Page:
12 Only Harry knew what prompted him to gi ve up the prestige a nd security of his judgeship. But he did that in 1992 when, as a Democrat, he challenged the incumbent, widely respected Republican, Bill James. The results were amazingly close: James polled 148,678 votes (48.75 %) to Coe’s 150,270 (50.27%). Thomas Dixon (1864-1946), now largely fo rgotten lawyer, clergyman and author, grew up in North Carolina right after the Ci vil War. His milita ntly Southern novel, The Clansman, published in 1905 became the l iterary basis for the epic film, the “Birth of a Nation,” in 1915. While Dixon was still a youngste r, he was asked what he planned to be when he grew up. He replied, “I’m going to be a Gawddam Pussecuter” (prosecuting attorney), something he had no doubt heard in the town square. Harry was 60 when elected to that powerful job, but he had considerable experience as an assistant “pussecuter.” Dudley Dickson, now retired in Lutz, was investigator and forensic specialist for State Attorney Coe. He was the source of several stories about his former boss—e.g. the not-infrequent occasions when Coe was stopped on the street by former felons who thanked him for turning around their lives and the compassion he showed, contrary to his reputation as “Hanging Harry;” About Harry ’s fondness for parades and walking great distances reacting to the crowds emulati ng his old friend, “Walkin Lawton” Chiles. Dickson lauded Harry Coe as “always a winner in both politics and sports.” Long after his baseball togs were put in mothballs, Harry took up tennis. His natural athleticism made him a winner in a relatively short time. Larry Dickson, a cousin of the aforenamed Dudley, pl ayed tennis with Harry for over 35 years. Those two were doubles champions at Palma Ceia Golf and Country Club in 1986 and 1991. Larry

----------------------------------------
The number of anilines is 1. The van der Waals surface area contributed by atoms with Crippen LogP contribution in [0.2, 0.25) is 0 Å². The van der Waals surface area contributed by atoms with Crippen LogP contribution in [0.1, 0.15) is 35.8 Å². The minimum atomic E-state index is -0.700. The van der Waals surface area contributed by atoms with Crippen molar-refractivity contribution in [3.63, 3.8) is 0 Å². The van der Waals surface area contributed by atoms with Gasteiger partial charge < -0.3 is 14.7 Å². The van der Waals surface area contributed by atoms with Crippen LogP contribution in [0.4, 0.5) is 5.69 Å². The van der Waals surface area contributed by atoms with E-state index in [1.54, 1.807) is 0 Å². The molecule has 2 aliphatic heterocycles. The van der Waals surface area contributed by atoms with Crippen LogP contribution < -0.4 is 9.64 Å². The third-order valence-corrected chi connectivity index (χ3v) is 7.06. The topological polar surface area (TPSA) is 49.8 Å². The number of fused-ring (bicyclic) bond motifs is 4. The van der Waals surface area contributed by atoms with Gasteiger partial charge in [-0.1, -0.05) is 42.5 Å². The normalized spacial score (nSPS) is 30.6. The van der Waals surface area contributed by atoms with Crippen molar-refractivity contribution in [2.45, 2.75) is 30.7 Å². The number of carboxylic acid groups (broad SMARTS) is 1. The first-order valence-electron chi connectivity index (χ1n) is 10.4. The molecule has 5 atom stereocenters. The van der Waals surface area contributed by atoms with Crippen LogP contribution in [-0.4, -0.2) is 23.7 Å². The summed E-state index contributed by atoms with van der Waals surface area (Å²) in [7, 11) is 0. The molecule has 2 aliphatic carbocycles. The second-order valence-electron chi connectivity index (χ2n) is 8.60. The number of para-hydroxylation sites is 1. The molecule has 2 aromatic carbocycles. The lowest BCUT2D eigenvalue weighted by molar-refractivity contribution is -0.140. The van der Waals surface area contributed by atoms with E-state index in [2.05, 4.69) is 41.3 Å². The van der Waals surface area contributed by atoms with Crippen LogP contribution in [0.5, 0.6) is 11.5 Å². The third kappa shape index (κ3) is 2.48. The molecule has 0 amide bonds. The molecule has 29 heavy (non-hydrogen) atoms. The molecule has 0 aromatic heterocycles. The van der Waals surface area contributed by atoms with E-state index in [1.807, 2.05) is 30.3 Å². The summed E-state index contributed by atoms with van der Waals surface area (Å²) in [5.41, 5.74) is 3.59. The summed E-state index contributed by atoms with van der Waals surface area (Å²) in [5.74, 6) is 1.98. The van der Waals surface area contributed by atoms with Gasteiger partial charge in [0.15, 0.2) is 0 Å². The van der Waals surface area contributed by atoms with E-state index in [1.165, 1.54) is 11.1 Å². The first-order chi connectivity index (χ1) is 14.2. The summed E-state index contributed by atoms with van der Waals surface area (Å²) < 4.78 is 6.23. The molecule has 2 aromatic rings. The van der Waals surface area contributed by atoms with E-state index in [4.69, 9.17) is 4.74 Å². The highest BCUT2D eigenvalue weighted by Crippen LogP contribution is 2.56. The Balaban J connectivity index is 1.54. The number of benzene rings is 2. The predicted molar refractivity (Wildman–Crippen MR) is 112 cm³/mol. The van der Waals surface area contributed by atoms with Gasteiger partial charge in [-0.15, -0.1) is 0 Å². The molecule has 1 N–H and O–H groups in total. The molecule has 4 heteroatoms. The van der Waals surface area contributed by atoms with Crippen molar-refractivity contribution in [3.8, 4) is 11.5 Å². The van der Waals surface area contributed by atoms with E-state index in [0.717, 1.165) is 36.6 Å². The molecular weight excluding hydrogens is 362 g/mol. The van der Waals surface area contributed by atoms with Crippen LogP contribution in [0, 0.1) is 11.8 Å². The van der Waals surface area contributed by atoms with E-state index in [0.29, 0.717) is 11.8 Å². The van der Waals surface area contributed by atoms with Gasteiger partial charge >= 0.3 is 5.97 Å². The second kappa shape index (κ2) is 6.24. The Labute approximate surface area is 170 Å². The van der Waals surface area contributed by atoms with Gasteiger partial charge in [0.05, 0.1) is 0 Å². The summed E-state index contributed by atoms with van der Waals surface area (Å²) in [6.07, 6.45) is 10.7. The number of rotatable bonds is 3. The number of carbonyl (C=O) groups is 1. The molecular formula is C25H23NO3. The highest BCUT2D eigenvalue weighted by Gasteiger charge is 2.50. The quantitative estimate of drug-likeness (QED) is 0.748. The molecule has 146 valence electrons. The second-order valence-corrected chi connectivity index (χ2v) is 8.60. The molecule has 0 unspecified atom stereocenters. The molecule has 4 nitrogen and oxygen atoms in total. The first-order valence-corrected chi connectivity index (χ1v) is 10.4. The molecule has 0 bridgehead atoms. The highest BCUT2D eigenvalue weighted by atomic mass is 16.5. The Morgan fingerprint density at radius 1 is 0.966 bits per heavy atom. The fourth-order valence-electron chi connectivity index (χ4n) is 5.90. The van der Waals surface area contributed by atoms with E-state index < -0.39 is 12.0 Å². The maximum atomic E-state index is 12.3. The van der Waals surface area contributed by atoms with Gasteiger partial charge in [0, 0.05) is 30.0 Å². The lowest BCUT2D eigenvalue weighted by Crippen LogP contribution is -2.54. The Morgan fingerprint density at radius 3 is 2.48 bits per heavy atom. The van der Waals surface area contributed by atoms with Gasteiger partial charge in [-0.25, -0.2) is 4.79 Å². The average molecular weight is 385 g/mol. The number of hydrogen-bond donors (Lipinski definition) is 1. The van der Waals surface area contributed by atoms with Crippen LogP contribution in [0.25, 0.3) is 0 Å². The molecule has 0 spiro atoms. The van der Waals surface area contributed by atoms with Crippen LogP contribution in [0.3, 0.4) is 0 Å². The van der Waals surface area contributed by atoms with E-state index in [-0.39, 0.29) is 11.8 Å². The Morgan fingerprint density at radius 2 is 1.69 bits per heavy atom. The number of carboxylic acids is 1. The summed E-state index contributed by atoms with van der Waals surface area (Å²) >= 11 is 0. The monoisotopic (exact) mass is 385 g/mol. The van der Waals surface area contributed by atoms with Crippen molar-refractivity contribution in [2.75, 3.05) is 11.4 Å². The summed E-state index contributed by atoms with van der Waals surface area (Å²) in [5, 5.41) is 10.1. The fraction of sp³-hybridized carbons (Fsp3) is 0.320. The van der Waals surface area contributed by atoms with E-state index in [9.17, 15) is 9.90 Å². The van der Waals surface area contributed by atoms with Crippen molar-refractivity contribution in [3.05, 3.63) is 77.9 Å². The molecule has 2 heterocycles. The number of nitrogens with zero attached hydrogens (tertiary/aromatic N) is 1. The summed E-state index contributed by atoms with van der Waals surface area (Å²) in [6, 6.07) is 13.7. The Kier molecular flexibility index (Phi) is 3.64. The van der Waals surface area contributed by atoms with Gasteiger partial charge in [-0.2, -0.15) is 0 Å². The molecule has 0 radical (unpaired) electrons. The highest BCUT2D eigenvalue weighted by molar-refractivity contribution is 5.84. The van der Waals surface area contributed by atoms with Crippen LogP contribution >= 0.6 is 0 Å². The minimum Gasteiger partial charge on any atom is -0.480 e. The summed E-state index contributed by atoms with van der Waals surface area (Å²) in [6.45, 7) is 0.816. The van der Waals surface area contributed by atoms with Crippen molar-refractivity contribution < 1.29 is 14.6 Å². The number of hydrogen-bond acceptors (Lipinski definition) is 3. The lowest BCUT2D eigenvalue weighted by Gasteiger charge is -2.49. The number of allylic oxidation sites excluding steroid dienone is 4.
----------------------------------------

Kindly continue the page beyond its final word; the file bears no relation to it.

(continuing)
13 Dickson’s brother (Cal) now deceased held ma ny championships in Tampa and was also a dedicated teacher to countless young players over many years. According to Larry, Cal was Harry’s mentor at Davis Is land’s Tennis Club. Gene Vash was tennis professional at Davis Islands for 30 years. He and Coe teamed to win the City Doubles title in the 60s. Gene’s son, Dale Vash, also plays te nnis but is better known as an upstanding lawyer with one of Tampa’s la rgest firms. Tennis is a game taken seriously by people of all ages in this area, incl uding Ida Coe and son, Harry Lee IV. Sandy Freedman, former Mayor of Tampa, a leading player as a j unior, played doubles w ith Harry many times, remembering particularly his sliced service which would force the receiver to go way off the court. Sandy’s father, Joe Warshaw, was an outstanding player even unto old age. “My dad and Harry were old friends. Harry wa s always quiet, a gentleman in every way. My family has fond memories of him,” Sandy relates. Lou Monteleone, premier oral surgeon in Tampa, joined with Harry to win four Palma Ceia G & CC doubles titles. He reports an example of how much Harry hated to lose: “I remember that on one occasion when he was playing a singles practice match with Bill Rheinhardt and things were not going Harry’s way. It was match point against him with Bill up 75, 5-1. Harry walked to the gate, locked it as he left with Bill inside a vertical 15-foot high prison enclosure. This was before cell phones and Bill pleaded for Harry to open the gate, but Harry never looked back, nor did her ever mention this to anyone. Bill told me what happened some weeks la ter. P.S. Bill Rheinhardt was city champion in the late 60s, and is still one of the best seniors around.” Andy Garcia, former Tampan who moved to Miami in the 1970s and opened a citrus processing plant there seemed always to jo in with Harry for Tampa’s businessman’s doubles matches every year. The Coe/Garcia ta ndem was always assured of a #1 seed in those tournaments. There are two old scra pbooks reposing in the closet at the current Davis Islands Tennis complex, which are filled with news clippings about the wins and